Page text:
dismissal

noun
dis·​miss·​al | \ dis-ˈmi-səl How to pronounce dismissal (audio) \

Definition of dismissal

: the act of dismissing : the fact or state of being dismissed

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Synonyms for dismissal

Synonyms

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Examples of dismissal in a Sentence

numerous dismissals from the company during the economic slump
Recent Examples on the Web Several said they were abused by Brignac, a longtime teacher in local Catholic schools, before his 1976 ordination as a deacon but after his 1960 dismissal from the Christian Brothers religious order. David A. Hammer, NOLA.com, "Monster in our midst: Despite predatory past, deacon welcomed back to Catholic institutions," 18 Dec. 2020 And Sally Yates, former acting attorney general, lectured at Georgetown following her dismissal from the Trump administration. Washington Post, "Kamala Harris’ husband, lawyer Doug Emhoff, to teach next semester at Georgetown," 13 Dec. 2020 Newton had a chip on his shoulder after his dismissal from the Carolina Panthers. Mike Jones, USA TODAY, "Opinion: By bullying their old foes on national stage, Rams confirm how far the Patriots have fallen," 11 Dec. 2020 When the story made national headlines, top Democrats in the state called for an investigation into her dismissal. Sarah Midkiff, refinery29.com, "What’s Happening To Rebekah Jones, The Florida Data Scientist Whose Home Was Raided," 8 Dec. 2020 Taylor seems not to have seen his dismissal coming. Kate Aurthur, chicagotribune.com, "Jax Taylor fired from Bravo’s ‘Vanderpump Rules’," 5 Dec. 2020 In the days after Mossadegh’s decision to ignore his dismissal, chaos reigned in Iran. Isaac Schorr, National Review, "‘Blame America First’ Crowd Resurrects an Old Myth," 3 Dec. 2020 Krebs found out about his dismissal from that very tweet, according to CNN. Haley Victory Smith, Washington Examiner, "Acting chief of cybersecurity stands by statement that got his predecessor fired," 3 Dec. 2020 Gebru, a Black woman, also suspects her history of speaking up inside Google about the lack of diversity among the company’s workforce and the treatment of minority employees may have contributed to her dismissal. Tom Simonite, Wired, "A Prominent AI Ethics Researcher Says Google Fired Her," 3 Dec. 2020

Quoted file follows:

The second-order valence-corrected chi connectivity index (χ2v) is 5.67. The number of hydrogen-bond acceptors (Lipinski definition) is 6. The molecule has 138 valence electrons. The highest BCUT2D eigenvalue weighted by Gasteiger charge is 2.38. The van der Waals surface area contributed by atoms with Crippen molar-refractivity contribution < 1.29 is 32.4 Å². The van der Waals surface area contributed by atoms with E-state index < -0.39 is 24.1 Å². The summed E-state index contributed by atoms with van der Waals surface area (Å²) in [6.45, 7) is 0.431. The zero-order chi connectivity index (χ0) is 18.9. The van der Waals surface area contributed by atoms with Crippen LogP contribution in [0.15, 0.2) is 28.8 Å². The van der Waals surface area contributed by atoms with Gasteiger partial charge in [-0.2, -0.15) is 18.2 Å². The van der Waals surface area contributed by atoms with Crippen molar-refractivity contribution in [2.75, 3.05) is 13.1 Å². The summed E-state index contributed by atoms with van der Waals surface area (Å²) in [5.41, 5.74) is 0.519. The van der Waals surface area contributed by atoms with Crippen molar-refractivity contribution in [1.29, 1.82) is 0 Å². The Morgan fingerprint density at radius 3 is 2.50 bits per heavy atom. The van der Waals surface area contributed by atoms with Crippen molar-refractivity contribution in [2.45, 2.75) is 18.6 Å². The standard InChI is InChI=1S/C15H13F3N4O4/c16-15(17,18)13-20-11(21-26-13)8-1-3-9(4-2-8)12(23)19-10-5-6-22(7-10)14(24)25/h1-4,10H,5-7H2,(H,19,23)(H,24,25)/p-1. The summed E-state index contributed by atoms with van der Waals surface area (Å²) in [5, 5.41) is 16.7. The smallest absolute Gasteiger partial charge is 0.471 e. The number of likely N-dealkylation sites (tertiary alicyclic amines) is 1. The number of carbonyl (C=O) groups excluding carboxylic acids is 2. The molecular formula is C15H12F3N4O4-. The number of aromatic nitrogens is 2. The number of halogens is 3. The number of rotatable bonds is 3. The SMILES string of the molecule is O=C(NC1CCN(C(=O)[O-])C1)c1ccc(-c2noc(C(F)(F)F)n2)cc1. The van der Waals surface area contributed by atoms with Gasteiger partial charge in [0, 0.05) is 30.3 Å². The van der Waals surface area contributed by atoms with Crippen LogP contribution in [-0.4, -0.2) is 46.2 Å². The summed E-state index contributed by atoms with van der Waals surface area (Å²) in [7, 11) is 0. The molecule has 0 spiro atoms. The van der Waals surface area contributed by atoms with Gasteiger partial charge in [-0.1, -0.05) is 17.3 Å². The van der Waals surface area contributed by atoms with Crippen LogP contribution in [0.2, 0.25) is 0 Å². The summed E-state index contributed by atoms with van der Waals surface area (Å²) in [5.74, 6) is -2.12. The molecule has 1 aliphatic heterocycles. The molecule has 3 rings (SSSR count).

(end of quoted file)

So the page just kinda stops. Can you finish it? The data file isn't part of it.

These example sentences are selected automatically from various online news sources to reflect current usage of the word 'dismissal.' Views expressed in the examples do not represent the opinion of Merriam-Webster or its editors. Send us feedback.

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First Known Use of dismissal

1778, in the meaning defined above

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Time Traveler for dismissal

Time Traveler

The first known use of dismissal was in 1778

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Statistics for dismissal

Last Updated

25 Dec 2020

Cite this Entry

“Dismissal.” Merriam-Webster.com Dictionary, Merriam-Webster, https://www.merriam-webster.com/dictionary/dismissal. Accessed 17 Jan. 2021.

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More Definitions for dismissal

dismissal

noun
dis·​miss·​al | \ dis-ˈmi-səl How to pronounce dismissal (audio) \

Kids Definition of dismissal

: the act of dismissing : the state or fact of being dismissed The students will have an early dismissal.

dismissal

noun
dis·​mis·​sal

Legal Definition of dismissal

1 : removal from a position or service
2a : the termination of an action or claim usually before the presentation of evidence by the defendant
involuntary dismissal
1 : the dismissal of an action by the court because of the plaintiff's failure to pursue his or her case
2 : the dismissal of an action by the court upon motion of the defendant after presentation of the plaintiff's case made on the grounds that the plaintiff has shown no right to relief

Note: An involuntary dismissal under Federal Rule of Civil Procedure 41(b) prevents the plaintiff from bringing suit again based on the same claim.

voluntary dismissal
: the dismissal of an action by the plaintiff

Note: Under Federal Rule of Civil Procedure 41(a), a plaintiff may dismiss an action without a court order anytime before the defendant serves an answer or moves for summary judgment, or by stipulation of the parties. Otherwise, a court order is required. A court-ordered dismissal will not prevent the plaintiff from bringing the action again unless the order so states. A dismissal without a court order will not bar the plaintiff from bringing the action again unless the plaintiff has brought the same action already.

b : the cancellation of an indictment, information, complaint, or charge

Note: Under Federal Rule of Criminal Procedure 48, the attorney for the government may dismiss the indictment, information, or complaint with the court's approval. The court may also dismiss it if there is unnecessary delay in the government's prosecution of the case.

c : a document setting forth the request for a dismissal plaintiff filed a dismissal

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Comments on dismissal

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